Plastidip can look good, but you must be careful not to strip off the rubber coating with the pressure washer when cleaning your car.
Epoxy/Textured Coatings/Truck Bed Coating
You might consider putting a textured coating like Rhino Liner on your wheels to give them a textured look. Rhino Liner is like a spray epoxy for your wheels, truck bed, or really any part of the vehicle to give it some added protection from the weather.
And hey, just because the product says that it is a truck bed coating shouldn't stop you from trying it on your wheels!
Products like VHT SP187 offer a strong polyurethane coating for your wheels.
Polyurethane is a good choice because it can have a higher gloss level, it looks beautiful and it also withstands the weather.
Sprayable Vinyl Wrap
Products like SuperWrap are a vinyl solution for painting the shoes on your whip.
The advantage to vinyl sprays is that you can peel them off easily after a period of time. No, they aren't technically a permanent/heavy-duty solution when painting.
There are various kits sold with virtually everything you will need to add a coating to your wheels/rims. Purchase kits like the Performix Plasti Dip Rim Kit for everything you need to get going.
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How Does Spray Paint For Wheels And Rims Work?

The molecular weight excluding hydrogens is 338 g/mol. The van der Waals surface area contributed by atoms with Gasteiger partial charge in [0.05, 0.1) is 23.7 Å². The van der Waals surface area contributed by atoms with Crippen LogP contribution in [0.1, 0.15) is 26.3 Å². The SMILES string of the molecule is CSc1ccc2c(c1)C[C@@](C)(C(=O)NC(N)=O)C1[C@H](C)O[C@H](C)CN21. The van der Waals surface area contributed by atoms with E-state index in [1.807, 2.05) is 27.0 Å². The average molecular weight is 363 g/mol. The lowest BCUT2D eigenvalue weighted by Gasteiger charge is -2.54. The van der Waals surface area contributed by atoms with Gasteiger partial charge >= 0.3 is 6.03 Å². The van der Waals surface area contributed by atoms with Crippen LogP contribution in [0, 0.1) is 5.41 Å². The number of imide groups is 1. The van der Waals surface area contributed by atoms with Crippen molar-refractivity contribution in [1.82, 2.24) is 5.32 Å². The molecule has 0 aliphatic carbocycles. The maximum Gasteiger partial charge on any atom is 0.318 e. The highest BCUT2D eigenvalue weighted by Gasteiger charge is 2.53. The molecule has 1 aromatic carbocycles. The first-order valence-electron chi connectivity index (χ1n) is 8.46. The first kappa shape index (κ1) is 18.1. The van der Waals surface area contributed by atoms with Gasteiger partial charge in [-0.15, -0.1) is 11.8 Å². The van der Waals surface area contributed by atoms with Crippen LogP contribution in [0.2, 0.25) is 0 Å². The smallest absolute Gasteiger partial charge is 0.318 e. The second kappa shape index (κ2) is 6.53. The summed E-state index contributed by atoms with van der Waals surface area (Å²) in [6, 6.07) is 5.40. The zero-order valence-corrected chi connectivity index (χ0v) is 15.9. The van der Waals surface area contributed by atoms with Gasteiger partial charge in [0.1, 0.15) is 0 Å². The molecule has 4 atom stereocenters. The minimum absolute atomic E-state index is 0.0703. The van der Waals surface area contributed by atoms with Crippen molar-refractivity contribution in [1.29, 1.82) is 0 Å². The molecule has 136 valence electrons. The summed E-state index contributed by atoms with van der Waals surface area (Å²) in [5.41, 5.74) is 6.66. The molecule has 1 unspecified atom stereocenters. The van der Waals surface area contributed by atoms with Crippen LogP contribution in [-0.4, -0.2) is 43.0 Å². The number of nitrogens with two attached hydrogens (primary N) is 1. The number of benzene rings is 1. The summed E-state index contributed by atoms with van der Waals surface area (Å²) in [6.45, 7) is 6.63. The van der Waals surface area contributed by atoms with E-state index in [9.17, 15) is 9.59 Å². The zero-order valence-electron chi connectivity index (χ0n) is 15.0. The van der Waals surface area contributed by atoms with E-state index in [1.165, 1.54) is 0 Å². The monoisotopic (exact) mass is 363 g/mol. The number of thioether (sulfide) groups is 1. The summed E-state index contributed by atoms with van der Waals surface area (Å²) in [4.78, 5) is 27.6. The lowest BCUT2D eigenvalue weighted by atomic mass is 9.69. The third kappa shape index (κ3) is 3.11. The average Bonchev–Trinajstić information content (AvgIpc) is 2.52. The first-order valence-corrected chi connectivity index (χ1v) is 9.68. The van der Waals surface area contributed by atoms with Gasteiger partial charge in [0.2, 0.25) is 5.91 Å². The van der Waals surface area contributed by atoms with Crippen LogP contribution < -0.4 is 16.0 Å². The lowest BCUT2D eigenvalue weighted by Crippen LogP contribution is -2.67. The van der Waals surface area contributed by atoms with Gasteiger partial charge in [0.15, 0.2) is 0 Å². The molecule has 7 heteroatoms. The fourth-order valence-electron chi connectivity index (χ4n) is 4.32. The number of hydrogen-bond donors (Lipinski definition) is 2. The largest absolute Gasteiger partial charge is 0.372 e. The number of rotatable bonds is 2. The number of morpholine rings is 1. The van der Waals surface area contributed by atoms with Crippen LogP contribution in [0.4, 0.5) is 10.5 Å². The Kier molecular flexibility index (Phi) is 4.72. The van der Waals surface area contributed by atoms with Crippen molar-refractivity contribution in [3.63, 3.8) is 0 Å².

Painting rims is a definitely DIY-er and you are going to love the way your rims look after they have a fresh new coat of paint. Besides, the stock look is boring! Spice it up a bit with some paint.
Sure, you could use basically any type of automotive paint for your wheels.. why not? But there are paints that are made specifically for your wheels, and they usually come in a can gun, so you won't need to worry about chasing down an automotive paint sprayer and air compressor. It's easier than that!
We recommend that you just use a spray paint can. You can do it!
Want An Exact Match?
There are websites that will tell you the exact paint that was used previously on your wheels. All you have to do is enter in the vehicle's information, and--boom!-- there is your OEM paint.
Most cars also have a color code that is 3-6 digits long somewhere inside the door that might help you identify the OEM paint easier.
8 Steps For Painting Rims
*Click on the step below to jump ahead!*
- Clean The Wheel And Identify Metal Type
- Sand/Inspect The Wheel
- Mask The Tire
- First Coat (Prime Coat)
- Second Coat
- Third and Fourth Coats (Top Coat - If Necessary)
- All Done!
#1 - Clean The Wheel And Identify Metal Type
First? The base coat. you will want to get the wheels super clean before painting. The cleaning part is actually the most time-intensive part(prep work always is when painting).
First, apply a wheel cleaner or fallout remover and let it sit for a minute or two. Spray it off with a pressure washer. Rubbing alcohol is another alternative that could also work.
You also have to identify which metal type your wheels are. Wheels can be made from steel, aluminum alloy, and even chrome. After you know what your wheels are made out of you can more easily narrow down the choice of what kind of paint to use.